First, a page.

the world insists on consuming oil as a means to an "ill-end",
the GGL puts forward an important proposal, which should ensure
that disasters from super-tanker
oil spills become a thing of the past.
Here are some reports from Looking-Glass
- Sea Otters in the area where
a massive oil disaster occured in 1989 are still being seriously
effected 16 years on. The Exon Valdez spilled 42 million litres
of crued oil into the Prince William Sound, Alaska in March
of that year. By September 1,000 dead otters where found in
the spill area. Now, recent and ongoing research has shown that
animals born after the spill continue to be adversly affected.
Mortality patterns show that animals are experiencing long term
negative chronic effects from the spill with decreasing survival
- Europe's worst environmental
coastal disaster spillage has continued to pollute sea, coastline
and destroy wildlife where an oil tanker broke up and sank 70
km south of the French Brittany coast in Christmas 1999. The
tanker Erika, chartered by French oil giant TotalFina, spilled
around half its 25,000-tonne cargo of oil when it broke up in
stormy seas. The resulting pollution devastated 400 km (250
miles) of coastline and has so far killed or maimed 300,000
- In November
2002 the tanker Prestige split in two and sank off the North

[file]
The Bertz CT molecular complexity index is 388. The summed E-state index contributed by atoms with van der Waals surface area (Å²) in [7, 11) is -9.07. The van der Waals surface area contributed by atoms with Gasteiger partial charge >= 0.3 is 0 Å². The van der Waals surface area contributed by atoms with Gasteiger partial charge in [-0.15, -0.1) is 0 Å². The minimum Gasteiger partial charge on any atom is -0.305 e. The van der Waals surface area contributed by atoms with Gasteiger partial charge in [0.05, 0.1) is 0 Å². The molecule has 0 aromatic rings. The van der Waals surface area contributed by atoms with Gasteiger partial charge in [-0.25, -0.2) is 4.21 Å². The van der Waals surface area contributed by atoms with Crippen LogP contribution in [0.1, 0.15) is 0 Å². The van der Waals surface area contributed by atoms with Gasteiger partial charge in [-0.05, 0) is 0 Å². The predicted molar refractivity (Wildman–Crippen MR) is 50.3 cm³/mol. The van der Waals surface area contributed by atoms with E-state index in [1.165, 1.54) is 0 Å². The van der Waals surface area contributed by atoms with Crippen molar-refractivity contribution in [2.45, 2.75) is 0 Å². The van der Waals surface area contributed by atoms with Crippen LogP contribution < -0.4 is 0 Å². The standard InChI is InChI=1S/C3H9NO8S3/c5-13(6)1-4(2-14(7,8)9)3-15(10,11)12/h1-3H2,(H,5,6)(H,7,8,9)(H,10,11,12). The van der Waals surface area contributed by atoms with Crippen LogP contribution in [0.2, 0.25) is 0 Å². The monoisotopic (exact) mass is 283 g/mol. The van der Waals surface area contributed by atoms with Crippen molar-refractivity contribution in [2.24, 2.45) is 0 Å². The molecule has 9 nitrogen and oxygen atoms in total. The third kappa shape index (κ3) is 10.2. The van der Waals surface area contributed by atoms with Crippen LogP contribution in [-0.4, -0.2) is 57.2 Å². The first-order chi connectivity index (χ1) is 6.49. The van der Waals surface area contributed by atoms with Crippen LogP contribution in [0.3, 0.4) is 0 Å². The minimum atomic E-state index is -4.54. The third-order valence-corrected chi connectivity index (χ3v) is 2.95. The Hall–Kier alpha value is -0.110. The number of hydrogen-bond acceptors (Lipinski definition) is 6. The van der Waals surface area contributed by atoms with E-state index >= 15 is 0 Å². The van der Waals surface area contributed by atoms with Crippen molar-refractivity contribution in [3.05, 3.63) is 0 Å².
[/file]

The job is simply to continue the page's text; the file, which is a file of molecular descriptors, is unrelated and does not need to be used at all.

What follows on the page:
West Coast of Spain. It contained 70,000 metric tons of oil
and almost doubled the damage caused by the Exxon Valdez.
More than 300,000 seabirds where killed, some of these rare
species such as the Balearic Sheerwater (Puffinus mauretannicus).
For months after, multiple oil slicks reached the coast of Spain
and Southern France, and years later oil has continued to cause
environmental havoc along the affected coasts. Even 4,000 Scottish
seabirds died following the Prestige disaster. These are puffins
who flew south to breed in areas off Spain where the oils slicks
continued to spread along the northern coastline.
The reason why so much oil is released
from tankers during a hull breach is due to their poor design.
More than 50% of tankers transporting oil around the world at
the moment have a single skinned hull structure. Only a few millimeters
thickness of metal hull stands between the oil inside and the
ocean; so if the hull cracks, oil leaks directly into the sea.
Duel hull tankers are now being built with a mixed degree of safety
measures. There are designs on the drawing board that describe
dual hull tankers with a series of individual inner cells. These
inner cells would hold the oil. If a hull breach were to occur
in a tanker based on this improved design, the inner hull and
the cells holding the oil would stand far more chance of remaining
Below are the deadlines that world
governments have already drawn up for the phasing out of single-hulled
2005: Tankers built before 1980
are now barred from Europe
2007: Tankers built in 1973 or earlier are supposed to be withdrawn
2015: Single-hulled vessels to be completely phased-out
All these phases are or have been
too too slow in the uptake and do not specify an international
standard of high-safety inner-cell designs. Analysts also believe
that mounting international pressure to speed up the phasing-out
process of single-hulled tankers is unlikely to be acted on.